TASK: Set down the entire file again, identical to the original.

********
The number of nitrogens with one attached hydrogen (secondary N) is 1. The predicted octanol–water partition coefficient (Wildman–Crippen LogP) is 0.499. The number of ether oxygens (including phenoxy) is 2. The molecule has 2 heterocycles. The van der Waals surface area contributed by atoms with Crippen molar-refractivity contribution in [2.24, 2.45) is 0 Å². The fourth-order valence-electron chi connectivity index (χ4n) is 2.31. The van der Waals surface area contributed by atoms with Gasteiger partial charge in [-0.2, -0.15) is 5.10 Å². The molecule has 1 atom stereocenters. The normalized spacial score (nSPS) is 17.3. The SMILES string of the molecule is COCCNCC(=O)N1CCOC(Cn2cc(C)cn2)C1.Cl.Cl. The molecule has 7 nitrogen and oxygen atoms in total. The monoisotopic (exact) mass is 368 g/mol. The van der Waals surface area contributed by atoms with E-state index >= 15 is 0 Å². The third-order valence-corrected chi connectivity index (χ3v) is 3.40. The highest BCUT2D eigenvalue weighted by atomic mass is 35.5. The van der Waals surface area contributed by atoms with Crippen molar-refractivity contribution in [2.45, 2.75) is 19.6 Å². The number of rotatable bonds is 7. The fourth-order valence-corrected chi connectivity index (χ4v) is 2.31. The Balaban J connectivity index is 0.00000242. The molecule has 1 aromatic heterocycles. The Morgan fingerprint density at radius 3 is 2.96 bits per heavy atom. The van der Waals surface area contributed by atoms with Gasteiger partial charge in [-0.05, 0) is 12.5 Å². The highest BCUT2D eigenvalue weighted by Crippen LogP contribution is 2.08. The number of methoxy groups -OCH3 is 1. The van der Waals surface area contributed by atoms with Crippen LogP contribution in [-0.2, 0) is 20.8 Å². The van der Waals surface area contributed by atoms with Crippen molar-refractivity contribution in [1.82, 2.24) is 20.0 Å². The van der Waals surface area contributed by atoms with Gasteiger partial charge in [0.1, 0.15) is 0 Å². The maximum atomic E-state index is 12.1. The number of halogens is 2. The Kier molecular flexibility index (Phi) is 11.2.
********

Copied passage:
The number of nitrogens with one attached hydrogen (secondary N) is 1. The predicted octanol–water partition coefficient (Wildman–Crippen LogP) is 0.499. The number of ether oxygens (including phenoxy) is 2. The molecule has 2 heterocycles. The van der Waals surface area contributed by atoms with Crippen molar-refractivity contribution in [2.24, 2.45) is 0 Å². The fourth-order valence-electron chi connectivity index (χ4n) is 2.31. The van der Waals surface area contributed by atoms with Gasteiger partial charge in [-0.2, -0.15) is 5.10 Å². The molecule has 1 atom stereocenters. The normalized spacial score (nSPS) is 17.3. The SMILES string of the molecule is COCCNCC(=O)N1CCOC(Cn2cc(C)cn2)C1.Cl.Cl. The molecule has 7 nitrogen and oxygen atoms in total. The monoisotopic (exact) mass is 368 g/mol. The van der Waals surface area contributed by atoms with E-state index >= 15 is 0 Å². The third-order valence-corrected chi connectivity index (χ3v) is 3.40. The highest BCUT2D eigenvalue weighted by atomic mass is 35.5. The van der Waals surface area contributed by atoms with Crippen molar-refractivity contribution in [2.45, 2.75) is 19.6 Å². The number of rotatable bonds is 7. The fourth-order valence-corrected chi connectivity index (χ4v) is 2.31. The Balaban J connectivity index is 0.00000242. The molecule has 1 aromatic heterocycles. The Morgan fingerprint density at radius 3 is 2.96 bits per heavy atom. The van der Waals surface area contributed by atoms with Gasteiger partial charge in [-0.05, 0) is 12.5 Å². The highest BCUT2D eigenvalue weighted by Crippen LogP contribution is 2.08. The number of methoxy groups -OCH3 is 1. The van der Waals surface area contributed by atoms with Crippen LogP contribution in [-0.2, 0) is 20.8 Å². The van der Waals surface area contributed by atoms with Crippen molar-refractivity contribution in [1.82, 2.24) is 20.0 Å². The van der Waals surface area contributed by atoms with Gasteiger partial charge in [0.1, 0.15) is 0 Å². The maximum atomic E-state index is 12.1. The number of halogens is 2. The Kier molecular flexibility index (Phi) is 11.2.